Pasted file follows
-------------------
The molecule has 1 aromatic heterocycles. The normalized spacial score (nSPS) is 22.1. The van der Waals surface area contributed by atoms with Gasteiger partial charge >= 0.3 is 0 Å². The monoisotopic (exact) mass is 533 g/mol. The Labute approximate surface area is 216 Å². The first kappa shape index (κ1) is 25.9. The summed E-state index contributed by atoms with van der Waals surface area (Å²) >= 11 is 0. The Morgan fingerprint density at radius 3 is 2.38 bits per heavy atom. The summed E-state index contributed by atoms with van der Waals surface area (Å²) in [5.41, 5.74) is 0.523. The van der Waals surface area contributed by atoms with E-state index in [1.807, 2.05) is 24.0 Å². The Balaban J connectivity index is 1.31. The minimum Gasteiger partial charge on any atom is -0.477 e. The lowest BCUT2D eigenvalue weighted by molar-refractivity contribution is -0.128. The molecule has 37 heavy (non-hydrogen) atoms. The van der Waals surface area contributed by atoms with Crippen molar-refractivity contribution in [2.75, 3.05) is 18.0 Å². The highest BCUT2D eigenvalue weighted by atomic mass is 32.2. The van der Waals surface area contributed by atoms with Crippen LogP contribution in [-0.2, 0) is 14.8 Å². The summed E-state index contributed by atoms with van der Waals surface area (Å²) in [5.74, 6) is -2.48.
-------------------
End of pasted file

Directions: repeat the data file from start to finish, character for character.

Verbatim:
The molecule has 1 aromatic heterocycles. The normalized spacial score (nSPS) is 22.1. The van der Waals surface area contributed by atoms with Gasteiger partial charge >= 0.3 is 0 Å². The monoisotopic (exact) mass is 533 g/mol. The Labute approximate surface area is 216 Å². The first kappa shape index (κ1) is 25.9. The summed E-state index contributed by atoms with van der Waals surface area (Å²) >= 11 is 0. The Morgan fingerprint density at radius 3 is 2.38 bits per heavy atom. The summed E-state index contributed by atoms with van der Waals surface area (Å²) in [5.41, 5.74) is 0.523. The van der Waals surface area contributed by atoms with E-state index in [1.807, 2.05) is 24.0 Å². The Balaban J connectivity index is 1.31. The minimum Gasteiger partial charge on any atom is -0.477 e. The lowest BCUT2D eigenvalue weighted by molar-refractivity contribution is -0.128. The molecule has 37 heavy (non-hydrogen) atoms. The van der Waals surface area contributed by atoms with Crippen molar-refractivity contribution in [2.75, 3.05) is 18.0 Å². The highest BCUT2D eigenvalue weighted by atomic mass is 32.2. The van der Waals surface area contributed by atoms with Crippen LogP contribution in [-0.2, 0) is 14.8 Å². The summed E-state index contributed by atoms with van der Waals surface area (Å²) in [5.74, 6) is -2.48.